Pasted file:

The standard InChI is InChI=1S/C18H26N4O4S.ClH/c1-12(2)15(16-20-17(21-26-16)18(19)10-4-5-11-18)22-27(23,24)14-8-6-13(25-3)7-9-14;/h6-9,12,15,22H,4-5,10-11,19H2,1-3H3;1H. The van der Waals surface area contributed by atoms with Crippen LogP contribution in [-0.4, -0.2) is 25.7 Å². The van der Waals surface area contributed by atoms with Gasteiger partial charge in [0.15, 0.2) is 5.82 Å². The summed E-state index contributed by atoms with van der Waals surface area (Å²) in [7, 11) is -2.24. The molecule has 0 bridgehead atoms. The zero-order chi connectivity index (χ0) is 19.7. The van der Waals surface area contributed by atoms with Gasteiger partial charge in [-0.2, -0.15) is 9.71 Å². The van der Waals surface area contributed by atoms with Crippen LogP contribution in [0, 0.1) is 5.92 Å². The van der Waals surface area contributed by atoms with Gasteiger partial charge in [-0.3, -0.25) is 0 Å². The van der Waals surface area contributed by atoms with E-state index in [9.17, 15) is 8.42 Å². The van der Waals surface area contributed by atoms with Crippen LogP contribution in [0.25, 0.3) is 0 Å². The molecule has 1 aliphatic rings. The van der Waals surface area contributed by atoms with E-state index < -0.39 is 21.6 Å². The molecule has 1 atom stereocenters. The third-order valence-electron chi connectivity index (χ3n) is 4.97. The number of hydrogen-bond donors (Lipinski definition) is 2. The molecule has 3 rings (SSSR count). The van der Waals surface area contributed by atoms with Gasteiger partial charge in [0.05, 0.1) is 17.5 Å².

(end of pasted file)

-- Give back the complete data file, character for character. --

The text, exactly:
The standard InChI is InChI=1S/C18H26N4O4S.ClH/c1-12(2)15(16-20-17(21-26-16)18(19)10-4-5-11-18)22-27(23,24)14-8-6-13(25-3)7-9-14;/h6-9,12,15,22H,4-5,10-11,19H2,1-3H3;1H. The van der Waals surface area contributed by atoms with Crippen LogP contribution in [-0.4, -0.2) is 25.7 Å². The van der Waals surface area contributed by atoms with Gasteiger partial charge in [0.15, 0.2) is 5.82 Å². The summed E-state index contributed by atoms with van der Waals surface area (Å²) in [7, 11) is -2.24. The molecule has 0 bridgehead atoms. The zero-order chi connectivity index (χ0) is 19.7. The van der Waals surface area contributed by atoms with Gasteiger partial charge in [-0.2, -0.15) is 9.71 Å². The van der Waals surface area contributed by atoms with Crippen LogP contribution in [0, 0.1) is 5.92 Å². The van der Waals surface area contributed by atoms with Gasteiger partial charge in [-0.3, -0.25) is 0 Å². The van der Waals surface area contributed by atoms with E-state index in [9.17, 15) is 8.42 Å². The van der Waals surface area contributed by atoms with Crippen LogP contribution in [0.25, 0.3) is 0 Å². The molecule has 1 aliphatic rings. The van der Waals surface area contributed by atoms with E-state index < -0.39 is 21.6 Å². The molecule has 1 atom stereocenters. The third-order valence-electron chi connectivity index (χ3n) is 4.97. The number of hydrogen-bond donors (Lipinski definition) is 2. The molecule has 3 rings (SSSR count). The van der Waals surface area contributed by atoms with Gasteiger partial charge in [0.05, 0.1) is 17.5 Å².